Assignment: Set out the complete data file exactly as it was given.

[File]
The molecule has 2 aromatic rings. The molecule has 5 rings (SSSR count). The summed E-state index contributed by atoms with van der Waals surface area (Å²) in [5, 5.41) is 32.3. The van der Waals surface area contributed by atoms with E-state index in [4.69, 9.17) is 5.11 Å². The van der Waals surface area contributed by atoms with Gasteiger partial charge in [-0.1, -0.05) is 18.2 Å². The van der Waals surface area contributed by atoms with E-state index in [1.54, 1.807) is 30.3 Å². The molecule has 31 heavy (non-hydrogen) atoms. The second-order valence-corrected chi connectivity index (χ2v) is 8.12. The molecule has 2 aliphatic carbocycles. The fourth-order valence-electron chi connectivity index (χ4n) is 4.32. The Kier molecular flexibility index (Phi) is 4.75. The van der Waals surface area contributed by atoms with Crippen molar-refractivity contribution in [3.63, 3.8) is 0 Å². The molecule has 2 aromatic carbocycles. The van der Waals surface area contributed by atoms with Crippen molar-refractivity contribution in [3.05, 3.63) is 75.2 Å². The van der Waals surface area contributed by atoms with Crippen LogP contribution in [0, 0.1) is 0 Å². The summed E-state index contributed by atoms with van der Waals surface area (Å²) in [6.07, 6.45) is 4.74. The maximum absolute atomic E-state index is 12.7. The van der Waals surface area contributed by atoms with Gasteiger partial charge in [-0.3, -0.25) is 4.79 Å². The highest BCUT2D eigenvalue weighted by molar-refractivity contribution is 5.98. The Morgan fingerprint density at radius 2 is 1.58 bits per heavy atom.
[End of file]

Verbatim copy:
The molecule has 2 aromatic rings. The molecule has 5 rings (SSSR count). The summed E-state index contributed by atoms with van der Waals surface area (Å²) in [5, 5.41) is 32.3. The van der Waals surface area contributed by atoms with E-state index in [4.69, 9.17) is 5.11 Å². The van der Waals surface area contributed by atoms with Gasteiger partial charge in [-0.1, -0.05) is 18.2 Å². The van der Waals surface area contributed by atoms with E-state index in [1.54, 1.807) is 30.3 Å². The molecule has 31 heavy (non-hydrogen) atoms. The second-order valence-corrected chi connectivity index (χ2v) is 8.12. The molecule has 2 aliphatic carbocycles. The fourth-order valence-electron chi connectivity index (χ4n) is 4.32. The Kier molecular flexibility index (Phi) is 4.75. The van der Waals surface area contributed by atoms with Crippen molar-refractivity contribution in [3.63, 3.8) is 0 Å². The molecule has 2 aromatic carbocycles. The van der Waals surface area contributed by atoms with Crippen molar-refractivity contribution in [3.05, 3.63) is 75.2 Å². The van der Waals surface area contributed by atoms with Crippen LogP contribution in [0, 0.1) is 0 Å². The summed E-state index contributed by atoms with van der Waals surface area (Å²) in [6.07, 6.45) is 4.74. The maximum absolute atomic E-state index is 12.7. The van der Waals surface area contributed by atoms with Gasteiger partial charge in [-0.3, -0.25) is 4.79 Å². The highest BCUT2D eigenvalue weighted by molar-refractivity contribution is 5.98. The Morgan fingerprint density at radius 2 is 1.58 bits per heavy atom.